- The job must be skilled enough that it is hard for the employer to hire and train strikebreakers quickly. On a nationwide basis this makes unionization easier in a tight labor market, hence socialist support for monetary policy that prioritizes full employment over price stability. But on a per-industry basis, this condition requires some difficult pipeline that workers must go through: a degree, long training, apprenticeship, or bespoke familiarity with the project at hand.
Conditions 2 and 3 are in tension, since skilled jobs are more likely to involve workers with different levels of productivity. For example, retail workers fulfill condition 2, but are easy to replace if they go on strike and the labor market is not tight. In contrast, programmers easily fulfill condition 3, in the sense that if the entire development team on a project quits, it will be difficult for the company to find a new one and get it up to speed, but because there is a wide range of productivity levels, it makes little sense for programmers to all be paid the same. Silicon Valley’s business culture, in which developing a product fast is more important than establishing a business culture, and turnover is encouraged, also makes it hard to establish meaningful solidarity among software developers.
In the intersection between these three conditions lie a set of job descriptions in which there is a strong sense of professionalism, to meet condition 3, but a weak sense of merit, to meet condition 2. These jobs are typically static in the sense of not changing too much over the years, which makes it ideal for a person to do the same thing for their entire life, learning to adopt new technologies gradually as they are introduced but not having to change their entire skillset. Often, the industries these jobs are in are static as well, whence they are more easily done by the public sector, or by large conglomerates that have been around for generations, such as the private US railroads.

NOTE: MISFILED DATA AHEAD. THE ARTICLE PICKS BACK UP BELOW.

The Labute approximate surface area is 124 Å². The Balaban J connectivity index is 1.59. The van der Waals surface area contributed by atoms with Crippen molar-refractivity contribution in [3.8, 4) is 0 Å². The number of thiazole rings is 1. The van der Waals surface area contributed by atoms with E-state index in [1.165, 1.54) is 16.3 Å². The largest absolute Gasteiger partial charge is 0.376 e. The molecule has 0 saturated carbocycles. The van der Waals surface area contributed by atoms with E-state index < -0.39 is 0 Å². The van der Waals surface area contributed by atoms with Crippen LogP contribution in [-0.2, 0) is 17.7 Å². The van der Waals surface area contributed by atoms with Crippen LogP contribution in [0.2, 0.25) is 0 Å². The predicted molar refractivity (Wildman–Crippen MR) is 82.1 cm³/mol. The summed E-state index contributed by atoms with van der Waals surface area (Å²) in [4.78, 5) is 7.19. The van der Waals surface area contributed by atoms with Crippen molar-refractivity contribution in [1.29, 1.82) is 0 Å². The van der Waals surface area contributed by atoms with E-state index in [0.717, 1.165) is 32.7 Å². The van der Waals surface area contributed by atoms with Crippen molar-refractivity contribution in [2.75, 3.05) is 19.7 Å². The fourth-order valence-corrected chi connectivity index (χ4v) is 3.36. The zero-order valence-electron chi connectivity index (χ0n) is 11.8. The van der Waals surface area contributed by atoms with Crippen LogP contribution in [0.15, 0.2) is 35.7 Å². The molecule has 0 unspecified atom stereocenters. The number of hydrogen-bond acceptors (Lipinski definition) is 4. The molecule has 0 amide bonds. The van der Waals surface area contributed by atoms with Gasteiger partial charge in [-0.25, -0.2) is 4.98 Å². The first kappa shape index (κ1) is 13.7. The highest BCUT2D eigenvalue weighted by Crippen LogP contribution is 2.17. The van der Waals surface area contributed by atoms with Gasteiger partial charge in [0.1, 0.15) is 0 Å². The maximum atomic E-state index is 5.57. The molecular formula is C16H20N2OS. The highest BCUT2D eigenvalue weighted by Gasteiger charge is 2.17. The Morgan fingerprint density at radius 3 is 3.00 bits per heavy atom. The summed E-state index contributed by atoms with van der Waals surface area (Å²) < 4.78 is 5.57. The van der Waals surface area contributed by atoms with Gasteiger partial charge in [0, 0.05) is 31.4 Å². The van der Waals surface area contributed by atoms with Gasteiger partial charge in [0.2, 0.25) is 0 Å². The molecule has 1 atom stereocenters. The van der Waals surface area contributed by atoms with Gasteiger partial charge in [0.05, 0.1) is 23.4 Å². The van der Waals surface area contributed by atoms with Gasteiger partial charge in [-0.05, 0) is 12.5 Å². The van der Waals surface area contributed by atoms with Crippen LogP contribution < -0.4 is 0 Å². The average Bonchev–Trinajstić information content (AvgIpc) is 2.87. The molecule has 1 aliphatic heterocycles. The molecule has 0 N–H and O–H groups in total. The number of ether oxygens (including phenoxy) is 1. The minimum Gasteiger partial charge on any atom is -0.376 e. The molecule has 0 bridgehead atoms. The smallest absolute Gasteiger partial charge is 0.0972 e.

Commercial drivers – of buses, trucks, trains, planes – are a major example of people who satisfy all three conditions. One racecar driver can be better than the next by being faster, but in the commercial sector, speeds are determined by the equipment, the schedule, and the safety standards. A train driver can be better than another on the margins, by responding more quickly to an obstacle on the tracks, or paying attention to the posted schedule better, but both of these aspects depend more on external factors, such as the signal system, than on driver skill. Train schedule padding, accounting for suboptimal driver behavior such as beginning to brake too early but also for propagating delays and passengers who take too long to board or alight, consists of a few percent of total travel time: in its peer review of California High-Speed Rail, JR East proposes 3-5% (PDF-p. 10); and a Swedish study for high-speed rail mentions a 0.9-2.3% discrepancy in energy consumption based on driver behavior (PDF-p. 12) and a total schedule pad equal to about 7% of travel time (PDF-p. 24). The productivity difference, or in other words individual merit, is too small to challenge the logic of a uniform wage scale.